Now some of you may view this situation and think to yourselves, “Street harassment can happen to any female-presenting person, regardless of race. Why does race even matter?” This “colorblindness” ideology, the new liberal-leaning form of racism, erases the differing experiences of people of color and ignores the significance of race in America — all in which are counterproductive to ending racial oppression. As Black women, it is impossible to rely on a colorblind ideology when everyday we are burdened by the physically, mentally, emotionally and spiritually draining task of always being hyper-aware of our blackness, both in Middlebury and in general.
In context, two Black female-presenting folks were forcibly labelled as “sluts” by white men. This dynamic between Black women and white men is rooted in a historical power imbalance — one of enslavement, exotification and verbal, physical, and sexual assault, to say the least. The legacy of Saartjie Baartman, for instance, is an abhorrent reminder of how the female black body has always been (and still is) objectified, hyper-sexualized and abused. Baartman, a Khoisan woman from South Africa born in 1789, was persuaded by British Army physician Alexander Dunlop and free black showman Hendrik Caesars to travel to London in order to escape Dutch colonialism and become a paid domestic servant and human exhibit. While she agreed, hoping to earn enough money and return home, unfortunately, this did not become the case. Baartman was showcased in freak shows and museum exhibits across England and France, becoming a sensation and being dubbed “Hottentot Venus.” She attracted thousands of people whom disgustingly fetishized her large breasts, buttocks, and genitalia. Baartman was sexually assaulted on a daily basis, from having her buttocks constantly grabbed to being raped numerous times by white males. She died at the age of 26, from unknown causes.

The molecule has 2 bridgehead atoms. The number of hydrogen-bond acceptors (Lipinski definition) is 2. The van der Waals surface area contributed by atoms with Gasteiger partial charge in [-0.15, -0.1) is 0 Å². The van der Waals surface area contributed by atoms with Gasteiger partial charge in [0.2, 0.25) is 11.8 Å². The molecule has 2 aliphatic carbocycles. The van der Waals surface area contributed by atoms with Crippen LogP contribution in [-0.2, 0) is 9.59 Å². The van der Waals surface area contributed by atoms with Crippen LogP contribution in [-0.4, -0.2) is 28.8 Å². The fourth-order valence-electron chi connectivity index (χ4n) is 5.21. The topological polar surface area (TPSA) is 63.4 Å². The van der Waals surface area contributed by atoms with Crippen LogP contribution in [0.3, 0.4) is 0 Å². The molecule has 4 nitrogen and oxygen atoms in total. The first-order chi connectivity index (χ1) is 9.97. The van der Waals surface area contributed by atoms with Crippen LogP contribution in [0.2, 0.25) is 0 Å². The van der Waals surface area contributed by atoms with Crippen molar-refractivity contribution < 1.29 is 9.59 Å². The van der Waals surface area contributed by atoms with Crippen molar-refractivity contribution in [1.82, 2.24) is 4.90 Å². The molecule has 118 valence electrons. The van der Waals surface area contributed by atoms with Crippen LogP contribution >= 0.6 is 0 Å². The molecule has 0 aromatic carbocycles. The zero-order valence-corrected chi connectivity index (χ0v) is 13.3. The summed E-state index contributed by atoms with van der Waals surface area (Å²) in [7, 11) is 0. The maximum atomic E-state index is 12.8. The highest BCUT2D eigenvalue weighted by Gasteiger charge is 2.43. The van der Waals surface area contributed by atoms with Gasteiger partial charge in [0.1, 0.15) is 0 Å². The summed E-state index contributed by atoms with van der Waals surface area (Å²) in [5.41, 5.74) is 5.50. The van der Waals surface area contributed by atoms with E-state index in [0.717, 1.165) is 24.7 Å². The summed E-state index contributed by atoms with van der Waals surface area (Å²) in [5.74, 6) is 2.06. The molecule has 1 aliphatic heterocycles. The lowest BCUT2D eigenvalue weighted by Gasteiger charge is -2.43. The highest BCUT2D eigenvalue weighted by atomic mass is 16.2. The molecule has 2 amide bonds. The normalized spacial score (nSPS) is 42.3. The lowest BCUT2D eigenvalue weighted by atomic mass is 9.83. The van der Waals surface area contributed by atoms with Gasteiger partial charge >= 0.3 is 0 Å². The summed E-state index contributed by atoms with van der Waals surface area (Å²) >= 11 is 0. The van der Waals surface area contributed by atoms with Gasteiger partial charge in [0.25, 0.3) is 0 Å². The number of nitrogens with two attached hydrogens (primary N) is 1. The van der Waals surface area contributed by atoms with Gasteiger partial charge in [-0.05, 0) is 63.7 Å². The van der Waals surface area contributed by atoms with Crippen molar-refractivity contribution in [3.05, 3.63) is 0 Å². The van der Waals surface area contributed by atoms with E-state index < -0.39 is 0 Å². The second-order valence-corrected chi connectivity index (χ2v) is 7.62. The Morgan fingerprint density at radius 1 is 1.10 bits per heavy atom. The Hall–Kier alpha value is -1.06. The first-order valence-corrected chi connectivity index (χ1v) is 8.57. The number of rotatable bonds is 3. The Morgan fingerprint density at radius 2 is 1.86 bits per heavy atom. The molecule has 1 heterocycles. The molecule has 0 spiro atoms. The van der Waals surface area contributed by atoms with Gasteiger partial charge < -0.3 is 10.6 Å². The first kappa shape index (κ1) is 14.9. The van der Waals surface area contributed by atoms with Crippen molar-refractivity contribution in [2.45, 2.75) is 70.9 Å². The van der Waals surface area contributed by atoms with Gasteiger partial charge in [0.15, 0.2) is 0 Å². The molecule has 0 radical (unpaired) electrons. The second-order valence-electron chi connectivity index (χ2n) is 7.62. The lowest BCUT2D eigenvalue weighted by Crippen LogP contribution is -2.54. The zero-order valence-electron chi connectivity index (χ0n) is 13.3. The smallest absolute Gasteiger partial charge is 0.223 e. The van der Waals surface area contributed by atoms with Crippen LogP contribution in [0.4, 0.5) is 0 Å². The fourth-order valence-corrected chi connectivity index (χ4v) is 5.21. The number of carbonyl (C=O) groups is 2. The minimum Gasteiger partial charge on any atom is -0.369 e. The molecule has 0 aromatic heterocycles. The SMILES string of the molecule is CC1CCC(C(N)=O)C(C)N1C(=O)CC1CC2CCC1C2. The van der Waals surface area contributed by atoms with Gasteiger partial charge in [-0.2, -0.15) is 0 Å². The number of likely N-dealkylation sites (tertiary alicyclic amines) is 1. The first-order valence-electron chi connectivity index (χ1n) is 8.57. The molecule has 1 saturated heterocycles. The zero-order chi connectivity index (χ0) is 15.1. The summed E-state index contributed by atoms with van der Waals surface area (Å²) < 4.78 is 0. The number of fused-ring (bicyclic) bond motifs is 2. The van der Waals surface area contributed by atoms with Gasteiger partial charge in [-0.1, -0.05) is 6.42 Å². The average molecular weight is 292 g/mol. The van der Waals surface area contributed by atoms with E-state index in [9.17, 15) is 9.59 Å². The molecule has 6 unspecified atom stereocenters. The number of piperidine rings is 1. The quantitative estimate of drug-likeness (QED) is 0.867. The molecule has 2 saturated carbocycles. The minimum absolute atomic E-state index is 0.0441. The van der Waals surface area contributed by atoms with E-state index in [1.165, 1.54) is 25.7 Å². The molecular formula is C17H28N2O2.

The tragic life of Saartjie Baartman highlights the intersection of race and gender and the exploitation stemming from that. She was reduced to an object, the “Hottentot Venus.” “Hottentot” is an ethnic slur that stereotypically depicts Khoisan people as “primitive” and “dim-witted” while “Venus,” is derived from the Roman goddess of love, bearing sexual connotations. And there we have it: a racial and sexual slur, degrading Baartman to a “sexual savage,” just as how we were degraded to “sluts” that night.
This was not the lifestyle Saartjie Baartman expected in Europe, nor consented to. To this very day Black women cannot peacefully exist in, unfortunately, the very same country where powerful, wealthy white men gathered to debate over how much we were worth, reducing us to a fraction and a dollar sign. We, as well as our bodies and sexualities, continue to be degraded, disrespected, exploited, abused, murdered and misrepresented in society. We cannot and will not disregard this truth. Not when our sexualities are stereotyped as “Jezebels” and “Sapphires.” Not when 16-year old Jada is drugged and sexually assaulted at a house party and pictures of the incident are plastered all over social media. Not when 23-year old Charnesia Corley is forcibly stripped down in public and the hand of a police officer is inserted into her vagina to search for marijuana possession. Not when 25-year old India Clarke is shot to death in a park and misgendered by police and local media. And not when we are called sluts at Middlebury College.